For those Ukrainians left behind in territory now controlled by Russia the story remains far less clear, although reports that have emerged from those areas have painted an extremely grim picture filled with harrowing stories of human rights abuses. A civilian death toll has been equally difficult to nail down, although the consensus is that the figure extends well into the hundreds of thousands.

But despite Ukraine’s increasingly tenuous grip on its own rapidly shrinking territory, as well as the ever-growing threat posed by Russia to Ukraine’s neighbors, the Trump administration has exhibited little to no interest in coming to the side of either Ukraine or any of America’s former NATO allies.

After meeting with Russian President Putin in Moscow last month, Secretary of State Paul Manafort reported that there was “simply an insufficient basis” to conclude that Russia’s claim of Ukrainian provocation after the Hong Kong Agreement was unjustified or unreasonable.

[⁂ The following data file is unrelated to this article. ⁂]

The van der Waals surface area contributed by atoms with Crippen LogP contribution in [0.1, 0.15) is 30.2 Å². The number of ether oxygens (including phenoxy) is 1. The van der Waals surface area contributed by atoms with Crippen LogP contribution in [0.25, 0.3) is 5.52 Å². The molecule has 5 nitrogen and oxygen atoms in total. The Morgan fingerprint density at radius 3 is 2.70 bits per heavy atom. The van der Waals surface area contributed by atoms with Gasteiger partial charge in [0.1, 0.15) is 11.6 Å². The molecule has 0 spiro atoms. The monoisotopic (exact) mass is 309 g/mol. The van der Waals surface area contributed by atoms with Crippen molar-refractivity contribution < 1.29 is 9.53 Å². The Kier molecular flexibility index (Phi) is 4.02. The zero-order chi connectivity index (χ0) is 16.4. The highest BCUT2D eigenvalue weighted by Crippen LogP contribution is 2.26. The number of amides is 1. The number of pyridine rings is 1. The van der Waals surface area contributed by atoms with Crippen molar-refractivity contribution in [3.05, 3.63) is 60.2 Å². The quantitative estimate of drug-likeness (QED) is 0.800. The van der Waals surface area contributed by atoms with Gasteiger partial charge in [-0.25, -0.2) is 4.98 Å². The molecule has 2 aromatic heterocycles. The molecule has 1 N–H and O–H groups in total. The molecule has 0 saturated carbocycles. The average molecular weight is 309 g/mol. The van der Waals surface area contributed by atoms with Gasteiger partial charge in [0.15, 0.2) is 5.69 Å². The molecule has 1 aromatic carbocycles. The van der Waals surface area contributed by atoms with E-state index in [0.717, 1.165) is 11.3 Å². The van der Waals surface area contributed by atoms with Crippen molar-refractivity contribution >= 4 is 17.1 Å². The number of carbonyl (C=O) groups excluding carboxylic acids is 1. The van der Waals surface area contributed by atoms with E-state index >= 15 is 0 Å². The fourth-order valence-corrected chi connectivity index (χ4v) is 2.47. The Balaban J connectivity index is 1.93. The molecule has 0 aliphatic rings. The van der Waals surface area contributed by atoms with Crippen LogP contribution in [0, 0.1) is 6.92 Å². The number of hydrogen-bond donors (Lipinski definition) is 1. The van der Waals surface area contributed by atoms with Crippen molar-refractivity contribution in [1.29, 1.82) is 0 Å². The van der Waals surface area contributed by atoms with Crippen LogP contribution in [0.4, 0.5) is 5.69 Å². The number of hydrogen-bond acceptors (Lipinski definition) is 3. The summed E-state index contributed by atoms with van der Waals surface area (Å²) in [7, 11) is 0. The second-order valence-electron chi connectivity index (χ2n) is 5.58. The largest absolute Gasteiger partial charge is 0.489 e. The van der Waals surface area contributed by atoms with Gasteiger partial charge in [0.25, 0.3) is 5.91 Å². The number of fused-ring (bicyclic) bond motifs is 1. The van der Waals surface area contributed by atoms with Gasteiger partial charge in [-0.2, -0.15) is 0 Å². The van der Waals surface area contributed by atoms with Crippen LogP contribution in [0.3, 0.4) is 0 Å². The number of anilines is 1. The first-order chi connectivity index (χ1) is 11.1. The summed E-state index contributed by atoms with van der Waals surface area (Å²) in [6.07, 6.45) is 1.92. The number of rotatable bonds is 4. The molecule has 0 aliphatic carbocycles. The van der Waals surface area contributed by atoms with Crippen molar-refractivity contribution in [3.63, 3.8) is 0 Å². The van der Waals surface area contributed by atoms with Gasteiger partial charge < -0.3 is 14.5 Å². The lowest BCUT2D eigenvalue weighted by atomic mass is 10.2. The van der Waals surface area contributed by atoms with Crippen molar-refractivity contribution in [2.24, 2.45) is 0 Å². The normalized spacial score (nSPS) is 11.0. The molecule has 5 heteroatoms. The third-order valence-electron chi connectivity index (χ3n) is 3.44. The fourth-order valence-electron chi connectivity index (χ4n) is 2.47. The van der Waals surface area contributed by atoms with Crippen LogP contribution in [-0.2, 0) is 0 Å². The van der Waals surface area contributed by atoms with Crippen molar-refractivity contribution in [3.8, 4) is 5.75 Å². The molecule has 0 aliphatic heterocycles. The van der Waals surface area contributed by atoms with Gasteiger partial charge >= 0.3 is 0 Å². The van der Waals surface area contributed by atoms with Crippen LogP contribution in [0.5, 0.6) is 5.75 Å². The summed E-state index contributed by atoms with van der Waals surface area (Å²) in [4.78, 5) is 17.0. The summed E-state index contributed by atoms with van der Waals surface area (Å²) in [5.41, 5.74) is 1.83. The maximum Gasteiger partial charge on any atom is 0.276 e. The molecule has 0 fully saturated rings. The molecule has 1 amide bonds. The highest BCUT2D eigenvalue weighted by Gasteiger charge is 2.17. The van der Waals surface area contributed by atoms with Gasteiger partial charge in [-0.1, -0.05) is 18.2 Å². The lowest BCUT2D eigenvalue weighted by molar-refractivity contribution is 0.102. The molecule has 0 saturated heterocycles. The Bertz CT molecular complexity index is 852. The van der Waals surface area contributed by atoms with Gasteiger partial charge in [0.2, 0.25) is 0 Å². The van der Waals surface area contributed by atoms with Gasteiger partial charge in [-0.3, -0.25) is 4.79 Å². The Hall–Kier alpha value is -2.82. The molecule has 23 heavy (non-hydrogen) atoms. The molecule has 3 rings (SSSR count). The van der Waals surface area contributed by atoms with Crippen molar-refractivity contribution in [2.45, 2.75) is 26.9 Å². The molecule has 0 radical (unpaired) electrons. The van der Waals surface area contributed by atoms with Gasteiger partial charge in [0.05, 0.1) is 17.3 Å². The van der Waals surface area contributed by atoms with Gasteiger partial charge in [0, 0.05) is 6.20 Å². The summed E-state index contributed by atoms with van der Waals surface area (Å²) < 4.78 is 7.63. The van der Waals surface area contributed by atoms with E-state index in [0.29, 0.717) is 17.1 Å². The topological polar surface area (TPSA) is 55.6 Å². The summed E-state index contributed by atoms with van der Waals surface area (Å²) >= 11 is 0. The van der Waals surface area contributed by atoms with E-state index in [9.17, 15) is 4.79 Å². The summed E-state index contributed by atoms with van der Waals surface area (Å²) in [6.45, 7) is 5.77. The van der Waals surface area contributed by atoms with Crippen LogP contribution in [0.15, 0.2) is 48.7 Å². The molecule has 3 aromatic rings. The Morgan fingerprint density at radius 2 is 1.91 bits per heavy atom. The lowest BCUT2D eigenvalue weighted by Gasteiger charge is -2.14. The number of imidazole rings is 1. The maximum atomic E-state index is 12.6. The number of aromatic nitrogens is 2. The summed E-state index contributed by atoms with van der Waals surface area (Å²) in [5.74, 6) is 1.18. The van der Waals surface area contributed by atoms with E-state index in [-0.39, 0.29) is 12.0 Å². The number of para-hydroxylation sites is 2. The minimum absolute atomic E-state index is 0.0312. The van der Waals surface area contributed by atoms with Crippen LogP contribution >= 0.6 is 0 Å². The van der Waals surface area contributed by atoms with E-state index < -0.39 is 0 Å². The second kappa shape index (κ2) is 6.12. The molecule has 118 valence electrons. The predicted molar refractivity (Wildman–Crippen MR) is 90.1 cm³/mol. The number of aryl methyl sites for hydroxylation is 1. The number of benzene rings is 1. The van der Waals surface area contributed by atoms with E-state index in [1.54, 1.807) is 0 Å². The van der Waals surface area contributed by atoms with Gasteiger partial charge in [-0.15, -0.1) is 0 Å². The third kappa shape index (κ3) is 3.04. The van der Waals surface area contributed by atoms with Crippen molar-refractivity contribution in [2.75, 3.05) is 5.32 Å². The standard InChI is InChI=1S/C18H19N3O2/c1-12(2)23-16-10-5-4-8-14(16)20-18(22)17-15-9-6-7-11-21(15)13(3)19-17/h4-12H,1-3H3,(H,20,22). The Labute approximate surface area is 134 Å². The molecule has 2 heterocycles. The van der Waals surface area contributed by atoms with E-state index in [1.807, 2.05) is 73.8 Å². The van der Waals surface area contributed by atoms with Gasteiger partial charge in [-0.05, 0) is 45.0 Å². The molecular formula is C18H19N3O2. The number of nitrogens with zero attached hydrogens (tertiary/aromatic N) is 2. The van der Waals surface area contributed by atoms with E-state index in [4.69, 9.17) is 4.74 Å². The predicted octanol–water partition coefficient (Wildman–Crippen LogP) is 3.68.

Meanwhile, in a scenario that would have certainly invoked an Article 5 response back when the U.S. was a member of NATO, the Polish government expressed its extreme frustration that the Trump administration had offered no comment or condemnation when the border town of Przemysl was struck last week by a large barrage of Russian missiles, killing five civilians and damaging numerous structures in the center of town; the Kremlin has responded by simply claiming the strike was “inadvertent” but has not otherwise apologized for the incident.